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Water security and related issues in Sri Lanka: the need for integrated water resource management (IWRM)

Author:

Ananda Gunatilaka

LK
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Abstract

Water is the least regulated natural resource in the world. Water security implies accessibility to cheap and clean water to achieve acceptable standards of food and goods production, sanitation and health, which in turn require cheap energy. Water security should also entail an equitable distribution of water for all stakeholders in the country to prevent social, political and civil unrest. In Sri Lanka, almost 96% of available water from the hydrological cycle is used up in agriculture and food production, contributing just 13% to the Gross Domestic Product (GDP, 2007). With the demise of cheap energy water, food and energy security issues become closely interlinked. Domestic and industrial per capita water use has increased with (GDP) growth. With per capita water availability expected to decrease over time, water security should become a key element in national planning in Sri Lanka. This entails the physical protection of all water related infrastructure from potential disruptions and the efficient allocation and utilization of our limited water resources in all sectors of the economy, with a well-executed programme of integrated water resources management (IWRM) backed by quantitative hydrological-modelling. Nations can be characterized by their water footprints and virtual water flows across their borders through the medium of international trade in commodities whose volumes change over time. This is also a mechanism to transfer water from regions of surplus to those of scarcity so that some balance in water security is achieved. With envisaged shortages, due to increasing demand arising from population growth, rising living standards and even predicted climate changes on short time scales, water cannot be considered an inalienable right by its users. In a globalizing market economy, intra- and international virtual water flows require that a fair price be levied on water extraction and use.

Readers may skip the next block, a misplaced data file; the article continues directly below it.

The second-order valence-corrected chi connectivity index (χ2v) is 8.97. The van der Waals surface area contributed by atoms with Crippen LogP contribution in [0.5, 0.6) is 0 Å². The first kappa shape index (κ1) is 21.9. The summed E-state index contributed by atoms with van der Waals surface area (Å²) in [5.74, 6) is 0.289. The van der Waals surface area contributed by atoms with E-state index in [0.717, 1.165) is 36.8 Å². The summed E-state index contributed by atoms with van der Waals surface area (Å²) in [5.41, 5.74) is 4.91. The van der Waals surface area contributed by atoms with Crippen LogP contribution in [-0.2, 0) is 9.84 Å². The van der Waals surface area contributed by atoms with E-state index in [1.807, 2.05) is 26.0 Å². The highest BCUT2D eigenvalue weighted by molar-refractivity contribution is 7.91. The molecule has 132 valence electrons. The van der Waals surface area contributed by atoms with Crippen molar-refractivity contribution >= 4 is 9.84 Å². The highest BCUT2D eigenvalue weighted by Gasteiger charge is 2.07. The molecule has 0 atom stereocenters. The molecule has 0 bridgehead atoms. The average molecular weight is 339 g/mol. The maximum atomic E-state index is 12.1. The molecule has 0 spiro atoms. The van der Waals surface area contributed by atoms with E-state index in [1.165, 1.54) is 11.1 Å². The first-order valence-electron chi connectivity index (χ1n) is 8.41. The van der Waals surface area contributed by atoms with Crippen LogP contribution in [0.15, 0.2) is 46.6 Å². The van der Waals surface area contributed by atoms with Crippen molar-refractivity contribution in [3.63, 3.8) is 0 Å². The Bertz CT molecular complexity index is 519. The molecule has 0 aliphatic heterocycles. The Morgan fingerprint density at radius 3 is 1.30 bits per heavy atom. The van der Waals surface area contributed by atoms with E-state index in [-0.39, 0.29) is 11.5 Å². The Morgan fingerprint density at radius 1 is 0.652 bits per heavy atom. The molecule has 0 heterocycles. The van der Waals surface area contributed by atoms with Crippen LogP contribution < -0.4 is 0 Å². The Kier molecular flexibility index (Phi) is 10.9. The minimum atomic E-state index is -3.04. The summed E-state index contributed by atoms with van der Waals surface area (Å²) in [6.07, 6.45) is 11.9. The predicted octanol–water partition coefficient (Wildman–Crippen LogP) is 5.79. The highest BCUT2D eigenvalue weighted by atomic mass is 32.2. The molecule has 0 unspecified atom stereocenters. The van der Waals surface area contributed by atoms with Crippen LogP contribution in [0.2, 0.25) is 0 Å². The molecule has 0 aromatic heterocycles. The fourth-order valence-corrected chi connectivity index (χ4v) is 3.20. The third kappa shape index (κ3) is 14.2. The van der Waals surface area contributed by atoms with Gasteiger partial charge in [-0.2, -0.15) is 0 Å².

How to Cite: Gunatilaka, A., 2008. Water security and related issues in Sri Lanka: the need for integrated water resource management (IWRM). Journal of the National Science Foundation of Sri Lanka, 36, pp.3–15. DOI: http://doi.org/10.4038/jnsfsr.v36i0.8045
Published on 30 Nov 2008.
Peer Reviewed

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